Unfortunately, there isn’t much to tell on the macro level because no one here has been able to see much of anything. I know only what I’ve seen on TV: The Weather Channel is trapped at an inn in Hamburg. One of the local TV stations was trapped for hours at a gas station. Both are giving us periodic updates, mainly as filler: “Hey everyone, it’s still snowing!” Now we know what they must have felt like in the south last winter. All that’s left to do now is wait for the snow to let up and look for ourselves to pop up on The Daily Show and The Colbert Report soon.

Sucking Wind

I didn’t think I had been off my bicycle for that long. It was April, and I hadn’t been on my bike since December, which for me is a long absence, but one I though I could recover from pretty easily. I had rode several miles of bicycle trails in Illinois/Missouri during my vacation, after all, and when I got my current bicycle, I hadn’t been riding in a couple of months at the time. But on my first ride after moving back, I was able to get to downtown Buffalo – about eight miles of slanted, sometimes hilly terrain – without too much trouble.

When I picked up my bike for my first ride in the Buffalo area for 2012, I had a much more difficult go of it. I had two strikes against me at the time: The first was that it was extremely windy, and the second was that my chain was in dire need of some grease – but, although I wasn’t setting out for the city that day, I barely made it a couple of miles before I began inhaling air by the liter. After struggling down the shorter stretch of Center Road – one of the flattest, straightest, and most easily bikeable stretches of asphalt outside the city itself – a nauseating feeling overcame me, and I suddenly struggled for a decent intake of air. Center Road has a very small strip mall at the closer end, just before it merges with Seneca Street, the street that goes into the city proper.

I was probably between a half mile and a mile from South Buffalo and I had to turn back. Ordinarily, that’s a ride I make very easily without breaking a hair on my head, let alone a lung.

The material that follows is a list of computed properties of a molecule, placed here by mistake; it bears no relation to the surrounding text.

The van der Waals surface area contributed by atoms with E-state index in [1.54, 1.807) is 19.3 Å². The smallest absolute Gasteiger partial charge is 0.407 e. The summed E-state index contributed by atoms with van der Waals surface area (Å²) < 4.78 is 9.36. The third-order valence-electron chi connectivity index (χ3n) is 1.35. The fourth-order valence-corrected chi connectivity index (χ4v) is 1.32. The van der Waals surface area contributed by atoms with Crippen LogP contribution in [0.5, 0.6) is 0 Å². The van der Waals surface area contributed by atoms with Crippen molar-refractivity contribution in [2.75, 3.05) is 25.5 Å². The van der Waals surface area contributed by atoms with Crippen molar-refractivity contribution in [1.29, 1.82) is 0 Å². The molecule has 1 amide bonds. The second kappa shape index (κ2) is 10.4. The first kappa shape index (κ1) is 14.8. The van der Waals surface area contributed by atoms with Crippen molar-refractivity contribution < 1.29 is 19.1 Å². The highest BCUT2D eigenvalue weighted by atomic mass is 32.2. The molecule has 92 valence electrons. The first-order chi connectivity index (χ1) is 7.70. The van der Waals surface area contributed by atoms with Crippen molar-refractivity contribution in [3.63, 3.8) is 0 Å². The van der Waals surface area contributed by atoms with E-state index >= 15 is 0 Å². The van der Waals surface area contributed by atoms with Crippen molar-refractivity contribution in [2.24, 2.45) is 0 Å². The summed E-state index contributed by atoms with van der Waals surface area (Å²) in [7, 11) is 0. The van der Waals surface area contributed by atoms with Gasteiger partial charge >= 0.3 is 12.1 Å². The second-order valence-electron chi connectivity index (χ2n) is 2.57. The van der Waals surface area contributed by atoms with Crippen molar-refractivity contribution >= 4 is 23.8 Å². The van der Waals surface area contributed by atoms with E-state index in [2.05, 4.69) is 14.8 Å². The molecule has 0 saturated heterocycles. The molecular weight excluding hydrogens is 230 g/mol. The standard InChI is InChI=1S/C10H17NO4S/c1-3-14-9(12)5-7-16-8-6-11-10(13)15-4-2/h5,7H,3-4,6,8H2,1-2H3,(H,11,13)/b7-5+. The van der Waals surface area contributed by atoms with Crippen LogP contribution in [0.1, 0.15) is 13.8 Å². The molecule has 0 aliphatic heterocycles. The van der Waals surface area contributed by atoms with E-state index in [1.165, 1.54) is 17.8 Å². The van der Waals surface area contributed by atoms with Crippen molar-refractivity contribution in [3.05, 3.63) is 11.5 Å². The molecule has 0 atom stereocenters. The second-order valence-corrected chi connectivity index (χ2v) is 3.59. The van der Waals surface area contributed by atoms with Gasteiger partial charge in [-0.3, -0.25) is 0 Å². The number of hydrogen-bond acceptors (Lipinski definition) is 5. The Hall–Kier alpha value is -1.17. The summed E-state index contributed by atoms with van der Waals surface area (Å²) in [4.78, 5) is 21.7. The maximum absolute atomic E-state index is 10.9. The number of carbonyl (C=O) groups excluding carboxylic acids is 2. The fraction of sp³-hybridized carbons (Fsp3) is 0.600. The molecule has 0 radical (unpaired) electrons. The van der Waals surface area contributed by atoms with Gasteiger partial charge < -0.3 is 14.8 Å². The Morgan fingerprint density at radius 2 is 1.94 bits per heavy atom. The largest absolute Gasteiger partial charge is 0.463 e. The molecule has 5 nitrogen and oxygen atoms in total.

Maybe the exercise I got during my recent month out of town – which was mainly distance walking, with a handful of bike rides in Saint Louis – wasn’t enough to compensate for my massive food intake during the time. I got addicted to biscuits, drank far more alcohol than my body is used to, and sampled several of the unique food staples in New Orleans – gumbo, Ambita, po’boys, and gris gris. I did that stereotyped New Orleans tourist thing in which, at one point, I was drunk and walking through the French Quarter at 3:30 AM back to where I was staying.

In spite of that, I would have figured my body would be better prepared for the bicycling season. It wasn’t like I was inactive during the winter months in which the weather and roads kept me off my bike. I ran virtually every day throughout January and February and covered a half mile up a 6.5 degree incline every morning before my shift began, while lifting weights and eating small doses of protein-rich foods immediately afterward. When my assignment ended and I kept putting off my normal pushup routine, my arms didn’t suffer quite so much when I began it again.

I’m hoping to do the Ride for Roswell if I can scrap up the necessary $150 in donations. I was originally planning to tackle the Century course, but that seems out of the question now, and not just because of its insane starting time.

Buffalo’s Occupiers Get it Right

Unless you’ve been hiding under a rock, you already know about the Occupy movement. They’re out camping in the streets, angry and frustrated and trying to get some of Wall Street’s insane cash flow back into Main Street, where 99 percent of the people actually live.

Generally, I agree with the idea, but I’m a little suspicious of the Occupiers for a few reasons: First of all, I have a very rooted suspicion that a few too many of these guys can’t exactly qualify as 99 Percenters themselves, but as well-off trust fund hipsters looking for ways to rebel. Second, I KNOW a lot of these people aren’t there as part of a giant 99 Percent mass which wants to take back Main Street, but as representatives of more radical leftist factions pushing a very, VERY narrow agenda and who won’t budge on it. This is liable to cause a number of divisions within the Occupy movement and, in fact, it already has. Buffalo and New York City have both splintered on agenda differences. Thanks, Occupiers, that was fun. You can go back to your universities now.

Now, I have a lot of praise for the Buffalo Occupiers, or rather, the original group that started the movement outside of Buffalo City Hall. Whereas the other Occupy groups did everything in their power to call everyone on the outside racists, Occupy Buffalo knows what unity actually is. Instead of trying to divvy up their agendas, they’ve been concentrating on the big picture.